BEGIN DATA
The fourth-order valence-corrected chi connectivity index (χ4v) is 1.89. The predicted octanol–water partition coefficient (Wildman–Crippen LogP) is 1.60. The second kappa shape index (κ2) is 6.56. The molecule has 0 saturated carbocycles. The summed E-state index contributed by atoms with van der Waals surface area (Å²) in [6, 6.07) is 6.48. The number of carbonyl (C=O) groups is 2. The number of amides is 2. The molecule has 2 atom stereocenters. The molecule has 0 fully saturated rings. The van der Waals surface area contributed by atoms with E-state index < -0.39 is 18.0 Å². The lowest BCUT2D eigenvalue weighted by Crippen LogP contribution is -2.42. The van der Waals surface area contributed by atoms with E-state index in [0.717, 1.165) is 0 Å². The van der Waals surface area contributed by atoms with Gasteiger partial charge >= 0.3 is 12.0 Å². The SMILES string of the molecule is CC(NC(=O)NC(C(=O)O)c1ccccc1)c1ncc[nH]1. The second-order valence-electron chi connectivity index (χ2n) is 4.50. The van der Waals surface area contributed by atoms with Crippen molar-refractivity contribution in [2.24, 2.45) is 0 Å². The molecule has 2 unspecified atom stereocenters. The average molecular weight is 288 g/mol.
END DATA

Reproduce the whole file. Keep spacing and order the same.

The fourth-order valence-corrected chi connectivity index (χ4v) is 1.89. The predicted octanol–water partition coefficient (Wildman–Crippen LogP) is 1.60. The second kappa shape index (κ2) is 6.56. The molecule has 0 saturated carbocycles. The summed E-state index contributed by atoms with van der Waals surface area (Å²) in [6, 6.07) is 6.48. The number of carbonyl (C=O) groups is 2. The number of amides is 2. The molecule has 2 atom stereocenters. The molecule has 0 fully saturated rings. The van der Waals surface area contributed by atoms with E-state index < -0.39 is 18.0 Å². The lowest BCUT2D eigenvalue weighted by Crippen LogP contribution is -2.42. The van der Waals surface area contributed by atoms with E-state index in [0.717, 1.165) is 0 Å². The van der Waals surface area contributed by atoms with Gasteiger partial charge >= 0.3 is 12.0 Å². The SMILES string of the molecule is CC(NC(=O)NC(C(=O)O)c1ccccc1)c1ncc[nH]1. The second-order valence-electron chi connectivity index (χ2n) is 4.50. The van der Waals surface area contributed by atoms with Crippen molar-refractivity contribution in [2.24, 2.45) is 0 Å². The molecule has 2 unspecified atom stereocenters. The average molecular weight is 288 g/mol.